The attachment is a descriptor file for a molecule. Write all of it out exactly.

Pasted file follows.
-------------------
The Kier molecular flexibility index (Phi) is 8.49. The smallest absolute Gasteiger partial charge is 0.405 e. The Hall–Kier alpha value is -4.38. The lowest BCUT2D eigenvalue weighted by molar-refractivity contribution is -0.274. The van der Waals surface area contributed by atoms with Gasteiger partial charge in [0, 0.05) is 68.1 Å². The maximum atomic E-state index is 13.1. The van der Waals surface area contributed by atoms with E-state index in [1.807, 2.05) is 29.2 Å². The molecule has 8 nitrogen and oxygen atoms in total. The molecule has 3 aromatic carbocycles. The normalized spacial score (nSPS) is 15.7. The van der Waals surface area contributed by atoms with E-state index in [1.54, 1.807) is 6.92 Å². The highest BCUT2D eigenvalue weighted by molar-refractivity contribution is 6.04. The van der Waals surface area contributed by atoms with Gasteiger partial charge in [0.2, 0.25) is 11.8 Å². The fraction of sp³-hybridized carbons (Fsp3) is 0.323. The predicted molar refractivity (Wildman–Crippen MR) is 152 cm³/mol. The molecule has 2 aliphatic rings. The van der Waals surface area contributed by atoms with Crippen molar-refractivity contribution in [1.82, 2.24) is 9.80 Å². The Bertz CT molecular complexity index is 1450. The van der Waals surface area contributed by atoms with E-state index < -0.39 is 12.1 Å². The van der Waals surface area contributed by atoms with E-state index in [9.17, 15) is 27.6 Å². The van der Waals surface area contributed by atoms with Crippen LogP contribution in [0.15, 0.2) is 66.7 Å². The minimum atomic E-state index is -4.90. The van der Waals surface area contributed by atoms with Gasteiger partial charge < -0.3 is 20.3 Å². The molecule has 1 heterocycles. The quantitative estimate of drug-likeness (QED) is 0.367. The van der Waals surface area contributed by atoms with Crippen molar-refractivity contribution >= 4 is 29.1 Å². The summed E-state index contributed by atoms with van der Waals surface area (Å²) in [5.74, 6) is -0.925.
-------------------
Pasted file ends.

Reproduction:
The Kier molecular flexibility index (Phi) is 8.49. The smallest absolute Gasteiger partial charge is 0.405 e. The Hall–Kier alpha value is -4.38. The lowest BCUT2D eigenvalue weighted by molar-refractivity contribution is -0.274. The van der Waals surface area contributed by atoms with Gasteiger partial charge in [0, 0.05) is 68.1 Å². The maximum atomic E-state index is 13.1. The van der Waals surface area contributed by atoms with E-state index in [1.807, 2.05) is 29.2 Å². The molecule has 8 nitrogen and oxygen atoms in total. The molecule has 3 aromatic carbocycles. The normalized spacial score (nSPS) is 15.7. The van der Waals surface area contributed by atoms with E-state index in [1.54, 1.807) is 6.92 Å². The highest BCUT2D eigenvalue weighted by molar-refractivity contribution is 6.04. The van der Waals surface area contributed by atoms with Gasteiger partial charge in [0.2, 0.25) is 11.8 Å². The fraction of sp³-hybridized carbons (Fsp3) is 0.323. The predicted molar refractivity (Wildman–Crippen MR) is 152 cm³/mol. The molecule has 2 aliphatic rings. The van der Waals surface area contributed by atoms with Crippen molar-refractivity contribution in [1.82, 2.24) is 9.80 Å². The Bertz CT molecular complexity index is 1450. The van der Waals surface area contributed by atoms with E-state index < -0.39 is 12.1 Å². The van der Waals surface area contributed by atoms with E-state index in [9.17, 15) is 27.6 Å². The van der Waals surface area contributed by atoms with Crippen LogP contribution in [0.15, 0.2) is 66.7 Å². The minimum atomic E-state index is -4.90. The van der Waals surface area contributed by atoms with Gasteiger partial charge < -0.3 is 20.3 Å². The molecule has 1 heterocycles. The quantitative estimate of drug-likeness (QED) is 0.367. The van der Waals surface area contributed by atoms with Crippen molar-refractivity contribution >= 4 is 29.1 Å². The summed E-state index contributed by atoms with van der Waals surface area (Å²) in [5.74, 6) is -0.925.